Finders Keepers - Belinda Bauer "No one in their right mind would choose to go on holiday to Exmoor after reading Belinda Bauer. Six children were buried on the moor in her award-winning debut novel, Blacklands. Eight vulnerable victims met their ends in its follow-up, Darkside. But the curse isn't over yet for the residents of Shipcott, the Somerset village where the author sets her thrillers: now their children are being stolen, taken from cars and replaced with a note: "You don't love her", or him, or them."

From one of my newest fav authors Finders Keepers is the third of the Exmoor based crime series, it can be read as a stand alone but please read the previous as the experience will be so much more rewarding.

Central to all the stories are the characters of Steven Lamb and Jonas Holly and they do require some background as to how their lives become intertwined which you get in the first two books.

Seventeen year old Steven has grown before this reader into a fine young man, decent and likeable, despite or in spite of his horrific experiences at the hands of the author Ms Bauer. In the previous books Steven has acted as bait for a serial child-killer and seen Jonas' wife Lucy die in circumstances which have haunted Steven since.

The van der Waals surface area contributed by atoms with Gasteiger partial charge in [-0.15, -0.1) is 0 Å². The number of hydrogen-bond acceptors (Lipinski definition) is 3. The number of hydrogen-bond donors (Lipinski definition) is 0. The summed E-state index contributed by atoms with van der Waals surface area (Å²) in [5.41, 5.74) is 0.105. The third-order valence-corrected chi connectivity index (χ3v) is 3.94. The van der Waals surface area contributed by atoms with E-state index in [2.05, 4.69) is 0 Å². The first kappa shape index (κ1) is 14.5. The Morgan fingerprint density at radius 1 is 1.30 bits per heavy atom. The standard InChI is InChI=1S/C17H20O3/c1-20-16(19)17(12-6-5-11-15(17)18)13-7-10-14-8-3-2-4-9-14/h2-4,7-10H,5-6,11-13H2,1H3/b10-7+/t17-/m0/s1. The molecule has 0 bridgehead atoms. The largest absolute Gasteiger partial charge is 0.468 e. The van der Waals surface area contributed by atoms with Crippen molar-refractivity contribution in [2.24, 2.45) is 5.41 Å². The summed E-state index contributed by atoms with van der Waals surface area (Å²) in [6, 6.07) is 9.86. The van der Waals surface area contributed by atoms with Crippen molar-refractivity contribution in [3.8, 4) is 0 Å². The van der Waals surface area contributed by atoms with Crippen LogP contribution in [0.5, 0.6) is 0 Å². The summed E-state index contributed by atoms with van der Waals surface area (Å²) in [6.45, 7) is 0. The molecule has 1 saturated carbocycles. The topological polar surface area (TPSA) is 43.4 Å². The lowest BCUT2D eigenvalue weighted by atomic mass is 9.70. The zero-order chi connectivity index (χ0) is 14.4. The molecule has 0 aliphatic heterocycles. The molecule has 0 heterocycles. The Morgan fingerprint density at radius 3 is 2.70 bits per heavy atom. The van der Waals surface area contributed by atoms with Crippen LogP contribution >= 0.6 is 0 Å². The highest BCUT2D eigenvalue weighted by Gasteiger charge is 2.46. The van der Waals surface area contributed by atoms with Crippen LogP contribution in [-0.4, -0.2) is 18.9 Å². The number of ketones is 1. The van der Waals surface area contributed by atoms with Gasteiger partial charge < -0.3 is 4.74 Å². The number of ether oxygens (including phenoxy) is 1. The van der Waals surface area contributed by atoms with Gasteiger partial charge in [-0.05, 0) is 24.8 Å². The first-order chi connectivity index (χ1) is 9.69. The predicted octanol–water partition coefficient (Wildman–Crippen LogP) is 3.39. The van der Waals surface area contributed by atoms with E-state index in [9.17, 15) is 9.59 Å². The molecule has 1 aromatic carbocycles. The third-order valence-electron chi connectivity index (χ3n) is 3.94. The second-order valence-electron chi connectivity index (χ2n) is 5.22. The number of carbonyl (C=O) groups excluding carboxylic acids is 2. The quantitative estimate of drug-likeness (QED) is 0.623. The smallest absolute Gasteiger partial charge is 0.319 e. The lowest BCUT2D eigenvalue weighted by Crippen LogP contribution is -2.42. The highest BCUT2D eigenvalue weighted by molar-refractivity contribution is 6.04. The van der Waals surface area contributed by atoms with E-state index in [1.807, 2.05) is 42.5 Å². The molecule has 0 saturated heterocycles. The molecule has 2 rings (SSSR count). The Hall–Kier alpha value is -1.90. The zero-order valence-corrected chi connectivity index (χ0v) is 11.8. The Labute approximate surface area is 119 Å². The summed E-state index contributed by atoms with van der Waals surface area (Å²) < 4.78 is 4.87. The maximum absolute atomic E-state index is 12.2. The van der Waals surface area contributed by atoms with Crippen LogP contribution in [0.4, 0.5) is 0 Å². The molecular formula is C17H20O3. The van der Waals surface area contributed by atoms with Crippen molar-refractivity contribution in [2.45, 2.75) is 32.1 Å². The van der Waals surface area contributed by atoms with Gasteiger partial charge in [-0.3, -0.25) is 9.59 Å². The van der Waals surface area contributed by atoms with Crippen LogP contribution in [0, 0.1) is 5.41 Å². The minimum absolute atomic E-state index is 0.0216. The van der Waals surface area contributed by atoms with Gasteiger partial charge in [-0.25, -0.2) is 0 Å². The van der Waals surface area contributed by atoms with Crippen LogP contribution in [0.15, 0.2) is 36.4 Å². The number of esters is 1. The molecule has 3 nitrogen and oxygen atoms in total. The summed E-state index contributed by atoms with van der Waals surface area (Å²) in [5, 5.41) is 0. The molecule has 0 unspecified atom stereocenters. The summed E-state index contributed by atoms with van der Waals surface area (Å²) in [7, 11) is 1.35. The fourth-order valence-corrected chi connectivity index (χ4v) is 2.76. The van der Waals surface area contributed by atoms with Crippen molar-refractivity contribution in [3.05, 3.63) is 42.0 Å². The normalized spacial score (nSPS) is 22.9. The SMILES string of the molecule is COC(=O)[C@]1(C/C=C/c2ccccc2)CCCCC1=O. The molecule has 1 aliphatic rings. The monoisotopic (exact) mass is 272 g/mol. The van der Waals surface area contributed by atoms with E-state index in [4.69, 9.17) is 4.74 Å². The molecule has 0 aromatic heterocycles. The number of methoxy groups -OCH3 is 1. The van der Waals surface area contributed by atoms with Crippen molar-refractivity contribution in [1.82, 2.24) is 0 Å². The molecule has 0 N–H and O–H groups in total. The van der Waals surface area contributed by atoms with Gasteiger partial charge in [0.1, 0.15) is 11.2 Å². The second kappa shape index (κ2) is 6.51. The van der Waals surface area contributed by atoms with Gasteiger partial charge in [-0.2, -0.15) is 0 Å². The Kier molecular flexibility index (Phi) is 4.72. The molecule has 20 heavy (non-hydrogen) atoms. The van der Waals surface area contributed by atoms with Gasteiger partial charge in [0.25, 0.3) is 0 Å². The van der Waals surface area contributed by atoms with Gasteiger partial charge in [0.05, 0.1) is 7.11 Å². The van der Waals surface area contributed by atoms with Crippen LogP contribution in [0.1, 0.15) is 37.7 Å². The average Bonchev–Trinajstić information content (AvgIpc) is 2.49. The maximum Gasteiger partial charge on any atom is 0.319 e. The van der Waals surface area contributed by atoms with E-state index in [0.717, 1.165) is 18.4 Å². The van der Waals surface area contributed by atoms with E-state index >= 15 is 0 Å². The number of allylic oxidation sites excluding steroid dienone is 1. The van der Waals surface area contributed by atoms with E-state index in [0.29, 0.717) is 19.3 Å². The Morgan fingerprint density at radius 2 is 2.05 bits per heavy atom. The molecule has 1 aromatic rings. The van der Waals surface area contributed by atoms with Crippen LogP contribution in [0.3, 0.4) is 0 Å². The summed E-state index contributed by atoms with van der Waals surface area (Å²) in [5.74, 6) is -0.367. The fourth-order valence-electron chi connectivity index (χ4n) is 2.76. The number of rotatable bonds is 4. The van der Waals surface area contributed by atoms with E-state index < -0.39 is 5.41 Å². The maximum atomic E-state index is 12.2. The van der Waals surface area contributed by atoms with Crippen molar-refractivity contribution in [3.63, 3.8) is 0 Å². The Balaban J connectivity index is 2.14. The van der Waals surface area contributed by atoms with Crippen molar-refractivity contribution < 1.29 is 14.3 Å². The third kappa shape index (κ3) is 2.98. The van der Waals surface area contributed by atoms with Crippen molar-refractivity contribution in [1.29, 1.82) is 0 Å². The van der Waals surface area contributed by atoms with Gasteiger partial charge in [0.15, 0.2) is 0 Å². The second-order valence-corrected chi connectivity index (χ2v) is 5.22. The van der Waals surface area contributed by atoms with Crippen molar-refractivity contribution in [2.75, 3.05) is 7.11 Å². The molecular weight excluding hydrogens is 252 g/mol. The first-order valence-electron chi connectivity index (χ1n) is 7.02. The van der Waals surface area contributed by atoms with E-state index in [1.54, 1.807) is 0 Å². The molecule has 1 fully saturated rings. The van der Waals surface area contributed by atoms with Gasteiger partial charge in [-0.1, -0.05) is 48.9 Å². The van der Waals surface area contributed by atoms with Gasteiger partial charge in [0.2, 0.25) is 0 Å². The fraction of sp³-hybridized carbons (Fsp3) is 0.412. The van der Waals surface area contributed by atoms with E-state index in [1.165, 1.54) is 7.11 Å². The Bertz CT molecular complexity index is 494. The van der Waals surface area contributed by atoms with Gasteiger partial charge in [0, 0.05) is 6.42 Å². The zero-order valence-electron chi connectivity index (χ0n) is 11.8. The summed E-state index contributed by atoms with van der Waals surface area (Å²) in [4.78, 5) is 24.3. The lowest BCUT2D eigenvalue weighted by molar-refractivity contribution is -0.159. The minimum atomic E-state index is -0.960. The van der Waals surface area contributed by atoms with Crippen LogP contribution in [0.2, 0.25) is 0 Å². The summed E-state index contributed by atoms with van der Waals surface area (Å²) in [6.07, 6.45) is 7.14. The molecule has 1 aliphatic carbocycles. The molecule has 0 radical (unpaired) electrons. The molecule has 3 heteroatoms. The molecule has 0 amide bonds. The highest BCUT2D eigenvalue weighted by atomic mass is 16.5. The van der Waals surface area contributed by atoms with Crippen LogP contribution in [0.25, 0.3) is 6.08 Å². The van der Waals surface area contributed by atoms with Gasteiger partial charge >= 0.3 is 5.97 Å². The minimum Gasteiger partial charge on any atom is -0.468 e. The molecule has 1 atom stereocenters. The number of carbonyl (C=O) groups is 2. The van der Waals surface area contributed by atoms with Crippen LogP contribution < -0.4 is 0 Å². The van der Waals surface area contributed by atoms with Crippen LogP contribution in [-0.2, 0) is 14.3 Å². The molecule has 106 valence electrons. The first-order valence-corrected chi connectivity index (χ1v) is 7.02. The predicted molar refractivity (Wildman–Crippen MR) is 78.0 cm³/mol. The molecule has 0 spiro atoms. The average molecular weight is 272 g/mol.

I love the pastoral crime noirness of the bleakness of the moors and the claustrophobic, gothic feel to the very unlucky town of Shipcott.

But it’s not all doom and gloom, every now and then humour breaks through Since the abductions garden shed thefts in the village soars (doubled in fact!) as the police concentrate on more important matters... "prompting one police control-room officer to sigh without irony, 'It's all gone Chicago out there'"

Finders Keepers is everything I want from a crime novel; brilliant characterisation, right down to the most fleeting appearances, taut stories and descriptions like the following:

Under a sky that was already pale Wedgwood, Exmoor had burst into life. Heather that had made the hills look scorched and black through the winter had magically revived and mottled them green. Grass that had been muddy just a month before had become like straw, while the yellow sprays of gorse and broom hid countless birds, betrayed only by their summer songs.
Foals tripped along behind sleek mares, and lambs that imagined themselves lost bleated plaintively – a sound that carried for miles on a still day. Buzzards and kestrels looked down on it all – poised to bring sudden death without disturbing the peace.